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Day 3

Tuesday, September 24, 2019

Today we spent a good part of our morning and afternoon watching the Junction Butte Pack, both pups and adults.  In Lamar Valley, nine wolves were bedded or milling around in the flats not far from the carcass site.  The wolves were obviously pups, chasing each other, annoying each other, playing tug of war with an unknown object.  Eight blacks and one gray.

We watched from a hill next to Exclosure as the wolves continued playing, gradually moving west.  A gray and five blacks traveled across the valley, stopping to investigate a herd of bison.  The young wolves tried out their skills, chasing the huge bison and being chased in return.  Slowly they weaved through the herds, stopping to pounce on a vole or pick up a stick and run off with it.

From east of the rendezvous they traveled along the river bottom, playing on the gravel bars, chasing each other.  We followed them to the bottom of Jasper Bench, where a herd of ten antelope dashed off at top speed at the sight of them.  The pups’ size belies their age, but their antics give them away.  The pups are large, even though they are barely six months old now.  Unless a pup stands next to an adult, it’s hard to tell it’s a pup.

The six pups trotted along the Lamar River, leaving three black wolves dragging behind and stopping to explore a gravel bar for what seemed like hours.  Second guessing their next move, we turned back to Fisherman’s.  Our mistake.  The pups traveled only so far along the river before turning back and running up Jasper Bench.

When all the wolves were out of sight, we backtracked to Round Prairie where a bull moose, cow and calf have been seen in the willows and at the edge of the woods for the past few days.  We waited – and then waited some more – but in the middle of the day it was unlikely that the moose would move out of the trees, so we drove on to Blacktail and just on a hunch stopped at Hellroaring.  A large herd of elk was bunched up on the opposite slope miles away, three bulls on alert patrolling the circumference.

Curious about this behavior, we set up the scope and scanned the distant slopes.  Tim found one black wolf and then three more wolves, a black and two grays.  We had no idea who these wolves were and thought they might be the Phantom Lake Pack, a pack led by 1005F who was born into the 8 Mile Pack.  At first, the wolves remained bedded, but suddenly the four wolves rose and took off after the elk, briefly scattering the herd.  The elk stayed bunched together while the wolves, fended off by three bulls, retreated.  From miles away the wolves are tiny and barely visible unless moving; without any action, no one would know they were there at all.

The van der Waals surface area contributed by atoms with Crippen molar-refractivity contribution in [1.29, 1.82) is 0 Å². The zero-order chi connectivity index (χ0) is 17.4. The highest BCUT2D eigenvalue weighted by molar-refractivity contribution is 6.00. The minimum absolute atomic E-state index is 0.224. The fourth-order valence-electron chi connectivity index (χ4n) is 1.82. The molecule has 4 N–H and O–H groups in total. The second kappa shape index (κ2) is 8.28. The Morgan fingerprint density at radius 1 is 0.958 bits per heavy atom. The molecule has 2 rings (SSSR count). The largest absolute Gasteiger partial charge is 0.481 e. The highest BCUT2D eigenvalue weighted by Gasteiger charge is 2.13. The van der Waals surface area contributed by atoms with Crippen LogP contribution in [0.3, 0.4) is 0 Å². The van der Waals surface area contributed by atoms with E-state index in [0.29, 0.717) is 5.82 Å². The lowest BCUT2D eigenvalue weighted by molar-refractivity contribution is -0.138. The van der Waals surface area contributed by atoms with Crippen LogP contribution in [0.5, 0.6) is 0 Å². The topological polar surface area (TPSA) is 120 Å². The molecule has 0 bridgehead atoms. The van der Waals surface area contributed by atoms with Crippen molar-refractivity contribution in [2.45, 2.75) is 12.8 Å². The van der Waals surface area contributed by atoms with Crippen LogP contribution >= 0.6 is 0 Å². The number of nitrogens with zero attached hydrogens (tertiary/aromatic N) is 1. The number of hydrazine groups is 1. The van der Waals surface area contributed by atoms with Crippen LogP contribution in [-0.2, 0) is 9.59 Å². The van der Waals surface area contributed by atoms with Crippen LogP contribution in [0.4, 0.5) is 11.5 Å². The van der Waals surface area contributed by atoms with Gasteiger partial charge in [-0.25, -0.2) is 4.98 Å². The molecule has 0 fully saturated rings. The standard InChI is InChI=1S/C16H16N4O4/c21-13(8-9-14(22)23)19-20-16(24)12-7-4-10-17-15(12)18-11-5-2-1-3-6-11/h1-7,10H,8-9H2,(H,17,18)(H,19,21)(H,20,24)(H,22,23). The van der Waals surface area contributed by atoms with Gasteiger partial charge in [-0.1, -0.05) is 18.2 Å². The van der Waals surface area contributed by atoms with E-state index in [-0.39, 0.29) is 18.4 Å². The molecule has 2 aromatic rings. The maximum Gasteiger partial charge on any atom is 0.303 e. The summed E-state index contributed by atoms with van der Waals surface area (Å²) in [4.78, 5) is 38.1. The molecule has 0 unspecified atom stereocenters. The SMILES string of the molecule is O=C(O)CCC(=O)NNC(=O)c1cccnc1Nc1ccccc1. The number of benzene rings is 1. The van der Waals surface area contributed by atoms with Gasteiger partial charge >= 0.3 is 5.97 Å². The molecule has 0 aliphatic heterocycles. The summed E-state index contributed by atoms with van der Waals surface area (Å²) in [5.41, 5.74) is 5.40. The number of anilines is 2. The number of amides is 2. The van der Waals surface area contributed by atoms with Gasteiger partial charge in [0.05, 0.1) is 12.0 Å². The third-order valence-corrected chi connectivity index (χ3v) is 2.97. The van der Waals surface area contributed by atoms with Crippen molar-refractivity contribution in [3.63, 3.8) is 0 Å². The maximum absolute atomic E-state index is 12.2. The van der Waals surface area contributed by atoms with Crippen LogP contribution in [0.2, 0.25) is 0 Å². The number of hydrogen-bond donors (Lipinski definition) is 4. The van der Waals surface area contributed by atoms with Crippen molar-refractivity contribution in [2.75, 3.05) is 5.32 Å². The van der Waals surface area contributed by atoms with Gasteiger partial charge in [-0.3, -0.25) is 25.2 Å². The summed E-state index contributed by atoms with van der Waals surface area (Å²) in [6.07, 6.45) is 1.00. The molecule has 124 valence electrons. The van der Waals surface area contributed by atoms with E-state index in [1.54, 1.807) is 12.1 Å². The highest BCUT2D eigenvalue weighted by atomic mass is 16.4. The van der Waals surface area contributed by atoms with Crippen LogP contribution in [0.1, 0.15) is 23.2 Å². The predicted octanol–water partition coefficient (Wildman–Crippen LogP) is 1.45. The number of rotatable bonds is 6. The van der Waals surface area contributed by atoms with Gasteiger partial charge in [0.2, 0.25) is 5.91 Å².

We kept our vigil, trying to count wolves in the tall yellow grass and sage.  Then something spooked the wolves, sending seven or eight wolves running toward the top of Hellroaring.  Hikers!  They marched up the slopes of Hellroaring toward the elk, probably not even aware of wolves.  Way off trail, they might have been researchers or part of the Wolf Project.  In any case, the wolves had vanished.

A wolf watcher who stopped told us that early that morning the adult Junction Butte wolves were seen here, so the wolves were most likely Junction Butte wolves.  The numbers added up.  Nine wolves in Lamar, eight blacks and one gray which account for seven pups, and two adults (as baby sitters).  Eight adults at Hellroaring, including the three grays (907F, 969F, and yearling) and the two blacks I saw.  Four wolves were not seen – 1109F and her three pups who may be on Jasper Bench.

After watching wolves for most of the day we hiked the path across from Yellowstone Picnic area that follows the Yellowstone River and meets the Lamar River.  It is quiet and peaceful as the river rushes alongside us.  Coyote tracks imprint wet gray sand at the confluence and a dipper wades between rocks in the river.  It feels much cooler than 67º, especially with the wind.

We stopped at Fisherman’s again, this time to walk along the gravel shore of the river.  An elk skeleton is sprawled in the rocks and sand a few yards from the water.  I look around for antlers, but find only two protrusions on each side of the long, narrow skull.  I am so much more conscious of the cycle of life and death here.

Since we missed the moose for the past two days, we felt compelled to wait at Round Prairie for a bull or a cow to materialize.  We wait at least an hour, walking along Soda Butte Creek, sitting in the car.  It is getting dark and we’re tired of waiting.  Another truck leaves and then we do too.

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